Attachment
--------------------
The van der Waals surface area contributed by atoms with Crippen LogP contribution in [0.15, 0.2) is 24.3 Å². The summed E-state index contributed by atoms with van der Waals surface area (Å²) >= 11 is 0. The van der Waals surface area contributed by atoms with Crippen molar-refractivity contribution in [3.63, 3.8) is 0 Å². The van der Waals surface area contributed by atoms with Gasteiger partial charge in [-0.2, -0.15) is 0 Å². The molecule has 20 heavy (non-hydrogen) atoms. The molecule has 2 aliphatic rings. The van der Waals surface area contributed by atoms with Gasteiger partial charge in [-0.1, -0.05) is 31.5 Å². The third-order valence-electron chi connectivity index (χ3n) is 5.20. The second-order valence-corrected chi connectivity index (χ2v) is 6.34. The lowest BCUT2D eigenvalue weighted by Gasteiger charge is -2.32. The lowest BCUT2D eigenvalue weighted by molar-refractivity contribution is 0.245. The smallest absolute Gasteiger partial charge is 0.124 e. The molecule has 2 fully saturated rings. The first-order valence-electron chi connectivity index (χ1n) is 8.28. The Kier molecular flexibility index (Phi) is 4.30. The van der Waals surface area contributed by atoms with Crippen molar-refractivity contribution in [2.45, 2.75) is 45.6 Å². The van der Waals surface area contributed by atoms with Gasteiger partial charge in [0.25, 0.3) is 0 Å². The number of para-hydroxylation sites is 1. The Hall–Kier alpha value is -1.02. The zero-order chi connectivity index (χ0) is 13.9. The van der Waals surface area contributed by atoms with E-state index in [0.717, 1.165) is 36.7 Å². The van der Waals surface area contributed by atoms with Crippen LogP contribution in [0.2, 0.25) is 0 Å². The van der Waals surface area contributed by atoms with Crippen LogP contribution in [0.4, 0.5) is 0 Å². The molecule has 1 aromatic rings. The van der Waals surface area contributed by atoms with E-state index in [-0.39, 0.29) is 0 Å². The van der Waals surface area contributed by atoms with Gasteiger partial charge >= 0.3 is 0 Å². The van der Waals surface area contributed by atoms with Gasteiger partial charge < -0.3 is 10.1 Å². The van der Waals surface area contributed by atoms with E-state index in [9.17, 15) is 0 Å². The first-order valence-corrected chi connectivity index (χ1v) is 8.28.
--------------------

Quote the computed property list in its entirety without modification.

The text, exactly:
The van der Waals surface area contributed by atoms with Crippen LogP contribution in [0.15, 0.2) is 24.3 Å². The summed E-state index contributed by atoms with van der Waals surface area (Å²) >= 11 is 0. The van der Waals surface area contributed by atoms with Crippen molar-refractivity contribution in [3.63, 3.8) is 0 Å². The van der Waals surface area contributed by atoms with Gasteiger partial charge in [-0.2, -0.15) is 0 Å². The molecule has 20 heavy (non-hydrogen) atoms. The molecule has 2 aliphatic rings. The van der Waals surface area contributed by atoms with Gasteiger partial charge in [-0.1, -0.05) is 31.5 Å². The third-order valence-electron chi connectivity index (χ3n) is 5.20. The second-order valence-corrected chi connectivity index (χ2v) is 6.34. The lowest BCUT2D eigenvalue weighted by Gasteiger charge is -2.32. The lowest BCUT2D eigenvalue weighted by molar-refractivity contribution is 0.245. The smallest absolute Gasteiger partial charge is 0.124 e. The molecule has 2 fully saturated rings. The first-order valence-electron chi connectivity index (χ1n) is 8.28. The Kier molecular flexibility index (Phi) is 4.30. The van der Waals surface area contributed by atoms with Crippen molar-refractivity contribution in [2.45, 2.75) is 45.6 Å². The van der Waals surface area contributed by atoms with Gasteiger partial charge in [0.25, 0.3) is 0 Å². The number of para-hydroxylation sites is 1. The Hall–Kier alpha value is -1.02. The zero-order chi connectivity index (χ0) is 13.9. The van der Waals surface area contributed by atoms with E-state index in [0.717, 1.165) is 36.7 Å². The van der Waals surface area contributed by atoms with Crippen LogP contribution in [0.2, 0.25) is 0 Å². The van der Waals surface area contributed by atoms with Crippen LogP contribution in [0.4, 0.5) is 0 Å². The molecule has 1 aromatic rings. The van der Waals surface area contributed by atoms with E-state index in [-0.39, 0.29) is 0 Å². The van der Waals surface area contributed by atoms with Gasteiger partial charge >= 0.3 is 0 Å². The van der Waals surface area contributed by atoms with Gasteiger partial charge < -0.3 is 10.1 Å². The van der Waals surface area contributed by atoms with E-state index in [9.17, 15) is 0 Å². The first-order valence-corrected chi connectivity index (χ1v) is 8.28.